• First start, which occurs when a user runs your app for the first time after a fresh installation of your app. During the first start, Android or your app does some extra work, such as initializing SQLite.
  • Cold start, which occurs when a user runs your app after she hasn’t used your app for a while. If an app is not used for a while, Android typically removes the app from the cache to save memory. Cold start is generally the most typical case, and affects UX the most.
  • Warm start, which occurs when a user switches away from app then switch back. Your app is still in Android’s cache, so warm start is typically fast.

A hung method is one that runs/blocks the UI thread for longer than 32ms. In Android, the UI thread is the main thread of execution for your app, and the only thread that can update UI. If a method call runs for too long in the UI thread, your app won't be responsive to any user action during the call. In addition, users will notice a "lag"/"gap"/"stutter"/"choppiness"/"jitter" — to maintain a 60 frames-per-second refresh rate supported by today's most devices, your app must finish drawing each frame withing ~16ms. We chose 32ms as the threshold for flagging a hung method because it corresponds to two dropped frames. On average, humans can detect lag as short as 22ms, and a fourth of the population can perceive lag between 2ms and 16ms Among the apps we analyzed, we found hung methods that run for over a second! A hung method may be caused by many reasons such as network I/O, expensive computation, and lock contention.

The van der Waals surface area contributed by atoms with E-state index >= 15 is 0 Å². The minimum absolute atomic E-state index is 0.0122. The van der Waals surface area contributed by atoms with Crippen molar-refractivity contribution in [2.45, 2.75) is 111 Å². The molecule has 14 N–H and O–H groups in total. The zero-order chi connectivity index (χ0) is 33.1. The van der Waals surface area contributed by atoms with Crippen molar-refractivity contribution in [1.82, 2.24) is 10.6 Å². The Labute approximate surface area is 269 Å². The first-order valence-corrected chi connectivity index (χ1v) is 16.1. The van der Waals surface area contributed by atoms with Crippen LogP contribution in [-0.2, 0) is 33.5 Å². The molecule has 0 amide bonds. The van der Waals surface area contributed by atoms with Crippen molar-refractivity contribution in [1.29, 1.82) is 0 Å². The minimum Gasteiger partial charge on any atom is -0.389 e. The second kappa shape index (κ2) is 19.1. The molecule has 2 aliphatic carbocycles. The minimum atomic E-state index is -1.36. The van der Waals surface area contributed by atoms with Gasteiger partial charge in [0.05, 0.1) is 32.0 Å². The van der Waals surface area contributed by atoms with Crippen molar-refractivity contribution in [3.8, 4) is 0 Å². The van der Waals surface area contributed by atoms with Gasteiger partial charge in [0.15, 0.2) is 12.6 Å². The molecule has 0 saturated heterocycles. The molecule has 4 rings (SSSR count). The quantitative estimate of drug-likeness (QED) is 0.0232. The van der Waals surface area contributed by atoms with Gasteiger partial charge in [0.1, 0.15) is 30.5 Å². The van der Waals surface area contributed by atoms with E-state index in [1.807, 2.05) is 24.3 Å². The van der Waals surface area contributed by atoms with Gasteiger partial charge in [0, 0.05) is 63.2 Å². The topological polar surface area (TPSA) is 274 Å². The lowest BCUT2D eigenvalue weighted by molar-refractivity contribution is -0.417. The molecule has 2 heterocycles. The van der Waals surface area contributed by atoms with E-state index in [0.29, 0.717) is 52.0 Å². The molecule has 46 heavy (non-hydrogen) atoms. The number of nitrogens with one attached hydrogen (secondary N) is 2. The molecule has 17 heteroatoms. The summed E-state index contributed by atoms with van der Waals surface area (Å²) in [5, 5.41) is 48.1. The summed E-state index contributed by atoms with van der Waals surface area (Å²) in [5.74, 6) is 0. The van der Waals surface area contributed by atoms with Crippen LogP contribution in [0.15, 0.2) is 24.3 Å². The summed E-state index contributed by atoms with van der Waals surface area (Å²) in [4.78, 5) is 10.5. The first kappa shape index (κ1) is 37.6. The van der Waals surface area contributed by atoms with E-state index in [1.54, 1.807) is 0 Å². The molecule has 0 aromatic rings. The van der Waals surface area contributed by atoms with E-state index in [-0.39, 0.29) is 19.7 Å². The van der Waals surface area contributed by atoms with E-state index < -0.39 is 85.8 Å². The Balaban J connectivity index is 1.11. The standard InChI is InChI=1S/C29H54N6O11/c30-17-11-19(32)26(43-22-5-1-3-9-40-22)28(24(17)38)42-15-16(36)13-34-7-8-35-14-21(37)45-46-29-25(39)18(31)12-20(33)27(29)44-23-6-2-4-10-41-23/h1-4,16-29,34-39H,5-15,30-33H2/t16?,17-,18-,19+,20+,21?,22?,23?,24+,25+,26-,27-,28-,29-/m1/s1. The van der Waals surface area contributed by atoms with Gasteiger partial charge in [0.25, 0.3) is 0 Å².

A hot method is one that consumes a large percentage of CPU time. It can steal CPU time from the UI thread or background thread that are doing work on behalf of the UI thread, therefore making your app less responsive.

Unlike other profilers, NimbleDroid does automatic, in-depth performance diagnosis for you, including comparisons to other apps, version monitoring, auto-detection of performance issues, and sometimes auto-optimizations. NimbleDroid is also very easy to use -- simply upload your APK!

Automatic Optimization (This feature is coming soon)

We’ll unpack your apk, patch the DEX code to fix the performance issues we know how to fix, and repack everything into a new apk file for you to download.
Yes, absolutely! You’ll need to sign the apk (as usual) before submitting to Google Play.

Workflow and Integrations

We offer an open-source Gradle plugin which allows you to upload builds automatically from your CI server. Check out our CI integration help page for instructions on setting it up.

We will also offer a REST API in future offerings, Contact us if you want to know more.

Security